Greylisting is not a Final and Ultimate Solution to the Spam Problem, but it will always be a useful tool.

Re:greylisting not all that useful. (1)

Draco_es (628422) | more than 7 years ago | (#16059824)

when I survey my spam

Unfortunately, I can't survey my spam, because is near to 0 (well, it's a toy system, 500 users, but are lots of organizations like mine that get lots of spam). OpenBSD's spamd with greylisting & blackllisting(spews1) & spamtrap does the job near perfectly. Other tricks like trapping connections to secondary MX while primary is up can be very effective, also.

I think that the kind of spam you describe can't the more common at all. ISP's can rate-limit their customers, and if their main mailserver gets into blacklists they may get into trouble, so I'am sure they track zombie's IP which use their SMTP relay. Besides, SMTP AUTH headers give a lot of info about who's owned.

Re:greylisting not all that useful. (3, Insightful)

Just Some Guy (3352) | more than 7 years ago | (#16059992)

Spammers are having their zombies dig through the windows configurations to find the owners email relay and using that to send their spam.

In other words, greylisting makes zombies relay spam through their ISP, forcing said ISPs to deal with the problem to keep their mailserver from being both overwhelmed and added to every DNS RBL in existence. In what possible way is this not a Good Thing?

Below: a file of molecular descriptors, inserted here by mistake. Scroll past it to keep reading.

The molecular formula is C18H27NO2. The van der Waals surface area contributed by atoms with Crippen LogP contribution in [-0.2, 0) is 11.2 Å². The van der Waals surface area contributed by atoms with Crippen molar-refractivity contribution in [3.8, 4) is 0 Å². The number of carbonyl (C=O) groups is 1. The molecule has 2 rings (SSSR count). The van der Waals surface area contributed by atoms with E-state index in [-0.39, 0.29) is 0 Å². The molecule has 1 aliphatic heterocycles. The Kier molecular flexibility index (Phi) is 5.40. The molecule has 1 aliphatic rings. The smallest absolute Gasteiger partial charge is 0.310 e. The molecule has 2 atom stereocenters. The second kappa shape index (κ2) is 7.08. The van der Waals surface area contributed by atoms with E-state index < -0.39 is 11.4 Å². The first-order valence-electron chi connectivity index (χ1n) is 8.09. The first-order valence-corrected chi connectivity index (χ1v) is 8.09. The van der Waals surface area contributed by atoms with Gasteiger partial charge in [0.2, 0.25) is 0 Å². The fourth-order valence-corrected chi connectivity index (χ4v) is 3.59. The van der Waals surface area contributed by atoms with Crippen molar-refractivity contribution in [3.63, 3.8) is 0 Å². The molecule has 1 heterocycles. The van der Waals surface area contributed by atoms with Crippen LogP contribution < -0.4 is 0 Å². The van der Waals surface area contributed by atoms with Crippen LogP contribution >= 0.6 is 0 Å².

Re:greylisting not all that useful. (1)

Greyfox (87712) | more than 7 years ago | (#16060401)

It's not like any one single method will completely solve your spam problem. I'm using a combination of greylisting and SPF checking on my domains at home and a couple of spams a week get through to SpamAssassin. Thus far SpamAsssin has been giving me a 100% success rate at tagging the spams that do get through and a 0% false positive rate. Pretty good, I think.

Total bullshit. (0)

Anonymous Coward | more than 7 years ago | (#16060649)

Yes, greylisting has become less effective. Now its only blocking ~90% of the spam instead of ~95%. Oh no! Considering it is essentially a freebie, with no real downside, and no false positives ever, that's damn good. Of course you still need to filter spam after that, but cutting out 90% of it for free is a great help.

Some words of wisdom (3, Informative)

bfree (113420) | more than 7 years ago | (#16059308)

Here is an insightful blog posting from Justin Mason [taint.org] about using RBL's (and bl.spamcop.net in particular which this HOW-TO mentions) for filtering spam. You could see a staggering amount of false positives unless any rbl is only one part of a scoring system which decides whether a mail should be rejected.

Alternative guide (0)

Anonymous Coward | more than 7 years ago | (#16059320)

For those of us who like details, here's an alternative spam filtering guide: http://www.flakshack.com/anti-spam/wiki/index.php [flakshack.com] .

I'm using the setup presented to filter about 1000 messages per day before they hit our exchange server. It works very well and so far has had no false positives. However, it's difficult and time consuming to set up and needs to be trained with sa-learn before using.

assp is better (0)

Anonymous Coward | more than 7 years ago | (#16059344)

http://assp.sourceforge.net/ [sourceforge.net]

We use ASSP its an SMTP mail proxy that sits infront of your mail server.

The advantage of assp is it can reject emails without having them processed and it has a greylist and penelty box. The offical site explains it better than i can. All i know is since we started using it (and after training the bayes database) ive had no spam for several months....